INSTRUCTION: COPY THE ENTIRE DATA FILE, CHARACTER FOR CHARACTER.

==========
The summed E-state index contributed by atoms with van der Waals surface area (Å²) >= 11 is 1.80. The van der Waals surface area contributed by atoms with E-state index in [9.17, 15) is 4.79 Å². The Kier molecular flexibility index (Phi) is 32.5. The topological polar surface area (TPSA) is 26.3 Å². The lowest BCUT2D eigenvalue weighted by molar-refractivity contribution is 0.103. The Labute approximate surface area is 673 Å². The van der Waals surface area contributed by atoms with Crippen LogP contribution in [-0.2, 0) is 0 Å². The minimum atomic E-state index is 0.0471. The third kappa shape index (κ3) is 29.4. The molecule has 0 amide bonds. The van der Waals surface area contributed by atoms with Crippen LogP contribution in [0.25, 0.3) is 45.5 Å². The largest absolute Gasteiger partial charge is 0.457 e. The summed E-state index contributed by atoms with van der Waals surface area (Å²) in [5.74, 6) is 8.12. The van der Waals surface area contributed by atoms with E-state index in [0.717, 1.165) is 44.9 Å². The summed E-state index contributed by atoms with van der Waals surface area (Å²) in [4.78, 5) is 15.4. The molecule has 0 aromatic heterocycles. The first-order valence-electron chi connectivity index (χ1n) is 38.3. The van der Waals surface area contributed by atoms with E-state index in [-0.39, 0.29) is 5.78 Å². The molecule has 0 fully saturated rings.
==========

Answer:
The summed E-state index contributed by atoms with van der Waals surface area (Å²) >= 11 is 1.80. The van der Waals surface area contributed by atoms with E-state index in [9.17, 15) is 4.79 Å². The Kier molecular flexibility index (Phi) is 32.5. The topological polar surface area (TPSA) is 26.3 Å². The lowest BCUT2D eigenvalue weighted by molar-refractivity contribution is 0.103. The Labute approximate surface area is 673 Å². The van der Waals surface area contributed by atoms with Crippen LogP contribution in [-0.2, 0) is 0 Å². The minimum atomic E-state index is 0.0471. The third kappa shape index (κ3) is 29.4. The molecule has 0 amide bonds. The van der Waals surface area contributed by atoms with Crippen LogP contribution in [0.25, 0.3) is 45.5 Å². The largest absolute Gasteiger partial charge is 0.457 e. The summed E-state index contributed by atoms with van der Waals surface area (Å²) in [5.74, 6) is 8.12. The van der Waals surface area contributed by atoms with E-state index in [0.717, 1.165) is 44.9 Å². The summed E-state index contributed by atoms with van der Waals surface area (Å²) in [4.78, 5) is 15.4. The molecule has 0 aromatic heterocycles. The first-order valence-electron chi connectivity index (χ1n) is 38.3. The van der Waals surface area contributed by atoms with E-state index in [-0.39, 0.29) is 5.78 Å². The molecule has 0 fully saturated rings.